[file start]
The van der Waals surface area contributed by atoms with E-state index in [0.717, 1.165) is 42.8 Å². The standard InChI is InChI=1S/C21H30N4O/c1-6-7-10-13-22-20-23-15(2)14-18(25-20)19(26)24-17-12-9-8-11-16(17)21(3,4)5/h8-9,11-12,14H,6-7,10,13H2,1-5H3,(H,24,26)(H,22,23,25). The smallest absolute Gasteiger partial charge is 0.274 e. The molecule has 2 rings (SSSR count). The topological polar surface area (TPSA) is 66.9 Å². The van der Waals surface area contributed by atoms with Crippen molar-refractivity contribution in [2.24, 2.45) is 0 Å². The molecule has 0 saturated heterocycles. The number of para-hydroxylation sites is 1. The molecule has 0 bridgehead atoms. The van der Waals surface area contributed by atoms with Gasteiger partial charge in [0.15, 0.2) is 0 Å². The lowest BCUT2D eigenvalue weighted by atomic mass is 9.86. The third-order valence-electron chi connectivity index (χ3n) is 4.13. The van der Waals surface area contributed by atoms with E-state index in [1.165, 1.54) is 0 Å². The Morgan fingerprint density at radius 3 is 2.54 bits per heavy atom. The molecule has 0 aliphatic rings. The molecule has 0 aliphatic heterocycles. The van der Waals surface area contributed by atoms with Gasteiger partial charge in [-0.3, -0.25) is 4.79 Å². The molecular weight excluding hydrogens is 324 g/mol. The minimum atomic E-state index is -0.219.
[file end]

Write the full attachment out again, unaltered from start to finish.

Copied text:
The van der Waals surface area contributed by atoms with E-state index in [0.717, 1.165) is 42.8 Å². The standard InChI is InChI=1S/C21H30N4O/c1-6-7-10-13-22-20-23-15(2)14-18(25-20)19(26)24-17-12-9-8-11-16(17)21(3,4)5/h8-9,11-12,14H,6-7,10,13H2,1-5H3,(H,24,26)(H,22,23,25). The smallest absolute Gasteiger partial charge is 0.274 e. The molecule has 2 rings (SSSR count). The topological polar surface area (TPSA) is 66.9 Å². The van der Waals surface area contributed by atoms with Crippen molar-refractivity contribution in [2.24, 2.45) is 0 Å². The molecule has 0 saturated heterocycles. The number of para-hydroxylation sites is 1. The molecule has 0 bridgehead atoms. The van der Waals surface area contributed by atoms with Gasteiger partial charge in [0.15, 0.2) is 0 Å². The lowest BCUT2D eigenvalue weighted by atomic mass is 9.86. The third-order valence-electron chi connectivity index (χ3n) is 4.13. The van der Waals surface area contributed by atoms with E-state index in [1.165, 1.54) is 0 Å². The Morgan fingerprint density at radius 3 is 2.54 bits per heavy atom. The molecule has 0 aliphatic rings. The molecule has 0 aliphatic heterocycles. The van der Waals surface area contributed by atoms with Gasteiger partial charge in [-0.3, -0.25) is 4.79 Å². The molecular weight excluding hydrogens is 324 g/mol. The minimum atomic E-state index is -0.219.